Comparing legal protections
To understand the effects of decertification on Equality Law provisions, we explored the frameworks adopted for other “protected characteristics” (e.g., religion and disability).
We concluded that there would be value in merging two protected characteristics in Equality Law: ‘sex’ and ‘gender reassignment’ to create a new ground of ‘gender’. This ground would include protection from discrimination and the Public Sector Equality Duty for people facing inequality on grounds of sexed embodiment, gender transitioning, identity and expression as agender and nonbinary, stereotypical gender assumptions, and inequality based on the subordination of ‘feminised’ traits, norms, and values.
Some research participants expressed concern that Equality Law protections would be hindered if people’s sex/gender no longer constituted a legal status. However, social inequalities can exist as grounds for Equality Law without forming a legal characteristic. Sexual orientation and race, for instance, are recognised equality grounds. Neither requires people to have a legal sexuality or race. It would be troubling to imagine, for instance, a system in which the state registered a person’s sexuality and required them to undergo a state-based system of scrutiny and permission before they could change it.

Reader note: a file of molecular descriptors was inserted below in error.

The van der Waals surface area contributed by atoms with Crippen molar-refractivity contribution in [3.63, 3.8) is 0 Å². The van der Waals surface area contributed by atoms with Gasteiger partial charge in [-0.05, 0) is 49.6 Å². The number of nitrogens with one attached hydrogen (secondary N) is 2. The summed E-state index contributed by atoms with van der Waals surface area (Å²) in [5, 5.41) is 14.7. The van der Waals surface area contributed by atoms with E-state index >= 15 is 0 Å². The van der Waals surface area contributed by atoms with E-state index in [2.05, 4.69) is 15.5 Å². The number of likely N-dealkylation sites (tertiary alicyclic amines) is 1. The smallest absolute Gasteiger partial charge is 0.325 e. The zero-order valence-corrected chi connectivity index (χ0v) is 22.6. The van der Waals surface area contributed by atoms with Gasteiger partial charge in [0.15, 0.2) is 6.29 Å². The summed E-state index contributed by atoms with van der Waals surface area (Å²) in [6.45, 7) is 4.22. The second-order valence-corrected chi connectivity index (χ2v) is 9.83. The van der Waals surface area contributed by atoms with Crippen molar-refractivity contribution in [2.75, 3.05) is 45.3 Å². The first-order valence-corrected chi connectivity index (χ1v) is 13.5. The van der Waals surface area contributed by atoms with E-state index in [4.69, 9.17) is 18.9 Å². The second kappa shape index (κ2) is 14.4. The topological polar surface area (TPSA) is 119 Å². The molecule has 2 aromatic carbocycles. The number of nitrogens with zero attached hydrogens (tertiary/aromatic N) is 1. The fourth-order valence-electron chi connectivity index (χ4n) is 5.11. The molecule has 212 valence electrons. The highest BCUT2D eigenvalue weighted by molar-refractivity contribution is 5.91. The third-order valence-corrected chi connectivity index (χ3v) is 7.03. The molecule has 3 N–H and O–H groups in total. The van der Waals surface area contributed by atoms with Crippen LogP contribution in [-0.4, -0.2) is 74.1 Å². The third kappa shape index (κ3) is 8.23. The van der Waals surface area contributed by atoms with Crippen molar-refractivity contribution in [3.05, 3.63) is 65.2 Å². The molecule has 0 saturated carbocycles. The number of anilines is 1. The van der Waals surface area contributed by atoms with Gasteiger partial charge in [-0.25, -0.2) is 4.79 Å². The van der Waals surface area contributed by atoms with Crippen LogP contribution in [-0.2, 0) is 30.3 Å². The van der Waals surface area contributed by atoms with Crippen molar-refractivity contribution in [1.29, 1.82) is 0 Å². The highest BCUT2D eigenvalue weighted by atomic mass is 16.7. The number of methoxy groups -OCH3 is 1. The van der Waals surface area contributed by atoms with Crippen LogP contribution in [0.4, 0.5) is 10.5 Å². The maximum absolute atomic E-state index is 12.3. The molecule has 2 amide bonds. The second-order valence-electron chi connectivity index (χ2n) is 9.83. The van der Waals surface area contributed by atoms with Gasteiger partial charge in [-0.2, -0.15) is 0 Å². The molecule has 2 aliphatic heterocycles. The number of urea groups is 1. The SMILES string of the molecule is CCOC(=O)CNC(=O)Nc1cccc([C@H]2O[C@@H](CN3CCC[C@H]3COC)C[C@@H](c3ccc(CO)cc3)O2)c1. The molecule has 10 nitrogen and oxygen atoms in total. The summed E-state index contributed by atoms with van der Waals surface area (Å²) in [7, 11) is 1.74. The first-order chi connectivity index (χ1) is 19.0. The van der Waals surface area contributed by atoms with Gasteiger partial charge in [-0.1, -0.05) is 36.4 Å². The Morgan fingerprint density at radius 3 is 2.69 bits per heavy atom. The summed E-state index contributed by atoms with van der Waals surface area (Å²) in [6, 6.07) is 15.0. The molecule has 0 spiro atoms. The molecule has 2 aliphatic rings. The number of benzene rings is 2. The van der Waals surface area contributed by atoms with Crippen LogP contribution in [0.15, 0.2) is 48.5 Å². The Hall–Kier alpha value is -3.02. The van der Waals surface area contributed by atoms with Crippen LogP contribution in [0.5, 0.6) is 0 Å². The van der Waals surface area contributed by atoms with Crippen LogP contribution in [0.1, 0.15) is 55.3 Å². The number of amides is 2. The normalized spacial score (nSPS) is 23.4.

As a possible future equality ground, gender can develop in different ways. The protected characteristic of “religion and belief” offers one set of legal thoughtways based on beliefs, practices, and community. Disability offers another set of legal thoughtways attuned to bodily impairment, social disadvantage, and fluctuation by time and context.
For further discussion on rethinking equality protection on grounds of gender/ sex, see F Renz and D Cooper, “Reimagining gender through equality law: what legal thoughtways do religion and disability offer?” Feminist Legal Studies 2022 (forthcoming).